2010 was the 200th anniversary of Chopin’s birth. Frédéric François Chopin, christened Fryderyk Franciszek Chopin, was born in Żelazowa Wola, a small town near Warsaw. The date of birth has not been definitely established. A birth certificate has been found that gives the date 22 February 1810 (1, 2), but Chopin himself always gave his date of birth as 1 March. He died on 17 October 1849 in Paris, 39 years old.
Chopin’s musical talent was apparent early. He was considered as a child prodigy and started to compose when he was only seven years old (3, 4). The first polonaises in B major and G minor are dated 1817 and show an unusual talent for improvisation. From 1822 he received private tuition in music theory and composition. He took the secondary school examination in 1826 and then studied at the conservatory, first counterpoint, and then theory of music, basso continuo and composition (3, 5). He also attended lectures at the university.
When he was 20 years old Chopin left Warsaw and travelled to Vienna. Shortly afterwards, the Polish November uprising broke out. The subsequent oppression by Russia made it difficult to return to Warsaw, although he longed to go home, and wanted to support the insurgence (1, 3, 6). His father advised him against returning and thought that he could serve his country better with his music than with a gun (2, 3, 5). Torn between anxiety for his family and his dream of fame in the world of music, he chose to go to Paris, where he spent most of his life.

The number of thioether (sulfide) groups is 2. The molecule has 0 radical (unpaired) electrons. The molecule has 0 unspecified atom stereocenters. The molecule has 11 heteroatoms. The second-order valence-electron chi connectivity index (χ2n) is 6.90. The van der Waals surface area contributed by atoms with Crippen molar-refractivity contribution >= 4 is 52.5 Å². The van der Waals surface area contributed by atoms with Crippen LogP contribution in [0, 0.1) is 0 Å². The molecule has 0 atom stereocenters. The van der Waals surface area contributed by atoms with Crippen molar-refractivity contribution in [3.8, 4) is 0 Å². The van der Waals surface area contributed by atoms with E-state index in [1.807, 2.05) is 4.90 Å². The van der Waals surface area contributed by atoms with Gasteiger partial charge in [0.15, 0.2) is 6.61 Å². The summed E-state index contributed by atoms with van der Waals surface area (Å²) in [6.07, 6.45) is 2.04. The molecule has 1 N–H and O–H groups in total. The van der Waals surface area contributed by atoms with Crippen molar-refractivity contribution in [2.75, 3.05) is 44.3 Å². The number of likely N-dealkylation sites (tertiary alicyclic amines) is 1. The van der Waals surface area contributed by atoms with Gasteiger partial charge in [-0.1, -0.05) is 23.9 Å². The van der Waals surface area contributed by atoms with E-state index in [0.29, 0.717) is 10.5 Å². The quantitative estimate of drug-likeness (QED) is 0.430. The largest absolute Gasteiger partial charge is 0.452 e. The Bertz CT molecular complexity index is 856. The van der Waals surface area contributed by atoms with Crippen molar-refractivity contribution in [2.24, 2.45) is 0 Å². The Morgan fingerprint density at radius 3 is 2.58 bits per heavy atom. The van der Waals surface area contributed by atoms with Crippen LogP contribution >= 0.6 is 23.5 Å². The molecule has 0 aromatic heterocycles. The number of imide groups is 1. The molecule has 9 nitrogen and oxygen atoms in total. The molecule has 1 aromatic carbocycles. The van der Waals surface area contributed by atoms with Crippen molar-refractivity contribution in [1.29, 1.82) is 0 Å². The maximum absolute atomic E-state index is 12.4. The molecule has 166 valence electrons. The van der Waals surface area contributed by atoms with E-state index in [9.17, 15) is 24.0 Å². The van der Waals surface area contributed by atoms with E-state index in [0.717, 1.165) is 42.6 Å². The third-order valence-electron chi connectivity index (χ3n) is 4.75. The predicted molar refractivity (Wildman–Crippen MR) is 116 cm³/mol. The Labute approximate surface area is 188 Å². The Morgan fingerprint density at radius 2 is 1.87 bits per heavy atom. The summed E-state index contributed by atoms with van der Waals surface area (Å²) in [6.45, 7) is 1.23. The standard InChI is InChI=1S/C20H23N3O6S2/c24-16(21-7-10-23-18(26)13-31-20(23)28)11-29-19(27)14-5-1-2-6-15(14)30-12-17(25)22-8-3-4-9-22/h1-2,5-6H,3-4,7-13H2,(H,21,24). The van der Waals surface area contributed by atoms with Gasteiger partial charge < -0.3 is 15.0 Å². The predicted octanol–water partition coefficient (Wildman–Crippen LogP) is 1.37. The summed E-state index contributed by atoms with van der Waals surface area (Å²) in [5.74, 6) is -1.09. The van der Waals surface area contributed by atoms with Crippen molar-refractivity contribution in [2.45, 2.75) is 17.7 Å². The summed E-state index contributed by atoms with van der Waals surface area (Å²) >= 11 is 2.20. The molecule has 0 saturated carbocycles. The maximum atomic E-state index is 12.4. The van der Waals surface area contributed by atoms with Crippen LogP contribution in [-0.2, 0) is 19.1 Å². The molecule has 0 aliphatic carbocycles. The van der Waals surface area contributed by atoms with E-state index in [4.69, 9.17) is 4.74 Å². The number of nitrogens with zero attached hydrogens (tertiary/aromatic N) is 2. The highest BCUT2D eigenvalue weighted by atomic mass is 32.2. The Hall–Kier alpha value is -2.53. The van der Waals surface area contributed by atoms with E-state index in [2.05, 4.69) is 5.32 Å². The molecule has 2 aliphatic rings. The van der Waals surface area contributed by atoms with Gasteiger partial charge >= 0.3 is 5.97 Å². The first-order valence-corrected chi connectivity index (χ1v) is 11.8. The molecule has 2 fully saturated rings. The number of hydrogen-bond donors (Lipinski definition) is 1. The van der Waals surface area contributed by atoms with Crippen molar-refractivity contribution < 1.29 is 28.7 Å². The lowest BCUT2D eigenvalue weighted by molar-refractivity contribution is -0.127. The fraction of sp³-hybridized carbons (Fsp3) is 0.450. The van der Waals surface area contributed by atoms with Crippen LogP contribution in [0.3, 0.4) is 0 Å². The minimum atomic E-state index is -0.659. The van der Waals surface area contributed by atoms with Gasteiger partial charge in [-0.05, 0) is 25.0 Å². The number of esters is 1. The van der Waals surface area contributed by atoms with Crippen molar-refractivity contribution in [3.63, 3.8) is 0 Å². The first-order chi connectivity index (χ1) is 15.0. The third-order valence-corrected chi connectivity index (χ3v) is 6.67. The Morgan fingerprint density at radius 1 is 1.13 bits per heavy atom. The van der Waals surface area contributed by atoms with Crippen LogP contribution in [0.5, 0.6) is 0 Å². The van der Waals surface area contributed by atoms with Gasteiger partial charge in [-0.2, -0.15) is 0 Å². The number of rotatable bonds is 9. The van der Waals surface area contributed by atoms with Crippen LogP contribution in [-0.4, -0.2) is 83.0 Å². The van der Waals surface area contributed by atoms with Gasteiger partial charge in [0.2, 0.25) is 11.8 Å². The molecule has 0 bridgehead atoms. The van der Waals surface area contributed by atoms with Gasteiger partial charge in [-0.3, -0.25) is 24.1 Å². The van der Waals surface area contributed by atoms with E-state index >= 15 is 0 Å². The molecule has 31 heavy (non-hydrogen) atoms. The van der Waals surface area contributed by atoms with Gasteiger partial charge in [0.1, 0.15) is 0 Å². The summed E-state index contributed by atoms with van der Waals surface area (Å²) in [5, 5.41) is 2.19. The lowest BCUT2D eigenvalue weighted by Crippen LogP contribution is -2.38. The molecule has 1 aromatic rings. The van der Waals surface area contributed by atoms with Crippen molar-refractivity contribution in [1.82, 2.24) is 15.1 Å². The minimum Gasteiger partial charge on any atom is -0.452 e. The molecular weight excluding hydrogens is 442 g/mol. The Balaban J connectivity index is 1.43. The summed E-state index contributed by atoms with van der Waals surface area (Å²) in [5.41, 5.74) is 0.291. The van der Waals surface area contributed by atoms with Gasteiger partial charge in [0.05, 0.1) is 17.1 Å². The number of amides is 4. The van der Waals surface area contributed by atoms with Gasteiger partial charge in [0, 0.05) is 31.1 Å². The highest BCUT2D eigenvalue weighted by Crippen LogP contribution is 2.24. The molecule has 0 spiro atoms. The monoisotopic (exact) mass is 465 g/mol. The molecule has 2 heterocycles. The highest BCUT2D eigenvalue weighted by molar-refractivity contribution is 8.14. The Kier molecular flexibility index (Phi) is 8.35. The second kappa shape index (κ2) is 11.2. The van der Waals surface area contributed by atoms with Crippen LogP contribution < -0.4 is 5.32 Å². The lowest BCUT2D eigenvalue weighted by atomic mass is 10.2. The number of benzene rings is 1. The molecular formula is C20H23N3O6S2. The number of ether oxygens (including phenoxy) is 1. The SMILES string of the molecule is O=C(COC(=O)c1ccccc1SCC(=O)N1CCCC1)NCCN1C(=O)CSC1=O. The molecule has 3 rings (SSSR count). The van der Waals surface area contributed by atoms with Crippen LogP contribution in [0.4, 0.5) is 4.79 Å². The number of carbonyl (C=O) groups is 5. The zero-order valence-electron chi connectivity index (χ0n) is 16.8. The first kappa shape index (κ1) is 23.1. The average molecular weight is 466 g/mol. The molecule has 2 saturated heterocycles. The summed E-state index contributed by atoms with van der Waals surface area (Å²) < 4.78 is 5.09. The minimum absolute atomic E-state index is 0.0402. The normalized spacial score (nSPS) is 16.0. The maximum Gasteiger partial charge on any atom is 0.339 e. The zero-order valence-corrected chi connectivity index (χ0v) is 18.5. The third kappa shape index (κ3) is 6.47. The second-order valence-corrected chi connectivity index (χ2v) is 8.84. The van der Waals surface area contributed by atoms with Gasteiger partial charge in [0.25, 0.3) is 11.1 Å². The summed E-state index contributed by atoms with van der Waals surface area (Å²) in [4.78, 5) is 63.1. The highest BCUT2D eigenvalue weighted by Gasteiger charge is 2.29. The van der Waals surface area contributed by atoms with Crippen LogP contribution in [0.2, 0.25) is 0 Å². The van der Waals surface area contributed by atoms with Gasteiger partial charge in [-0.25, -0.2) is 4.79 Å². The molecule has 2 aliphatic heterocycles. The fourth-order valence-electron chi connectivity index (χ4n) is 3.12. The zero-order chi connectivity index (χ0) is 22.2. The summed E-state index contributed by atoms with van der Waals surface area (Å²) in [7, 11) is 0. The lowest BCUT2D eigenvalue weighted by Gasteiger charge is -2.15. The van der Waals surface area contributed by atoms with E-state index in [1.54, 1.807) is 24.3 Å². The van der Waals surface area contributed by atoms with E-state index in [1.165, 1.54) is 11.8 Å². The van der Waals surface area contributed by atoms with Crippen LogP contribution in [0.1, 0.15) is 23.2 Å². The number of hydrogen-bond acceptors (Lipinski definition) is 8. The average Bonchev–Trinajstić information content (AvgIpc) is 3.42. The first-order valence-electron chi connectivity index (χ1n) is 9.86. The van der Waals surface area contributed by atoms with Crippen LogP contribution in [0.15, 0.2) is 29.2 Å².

In Paris he found a creative environment and a circle of acquaintances that included many of the best known authors and composers of the time (5). He managed well socially and financially and made a living as a piano teacher, composer and concert pianist. Although he was an ardent Polish patriot (2, 3), he used the French version of his name, by which he is best known.
Chopin is one of the most influential and popular composers of piano music of the 19th century. In Poland he is regarded as the person who has had most influence on the country’s history of music (3, 7). Chopin composed almost exclusively for piano solo and has been called the pianists' composer. He was a brilliant pianist and his music was primarily an expression of poetry, emotion, depth and delicate nuances. More than 230 of his compositions have been preserved, only a few manuscripts and pieces from early childhood have been lost. There is a total of about 80 opus numbers. The piano is present in all of them, and most of them are for solo piano. In spite of poor health and a short life, his works include 27 etudes, 26 preludes, 21 nocturnes, 58 mazurkas, 17 polonaises, 19 waltzes, 4 impromptus, 2 concertos, 4 ballades, 4 scherzos, and 3 sonatas as well as several other pieces (7).
Several other well-known composers such as Wolfgang Amadeus Mozart (1756 – 91), Franz Schubert (1797 – 1828) and Felix Mendelssohn (1809 – 47) also died before they were 40 years old. However, these composers died rather suddenly and unexpectedly whereas Chopin had poor health for most of his adult life (fig. 1).
Reported conflicts of interest: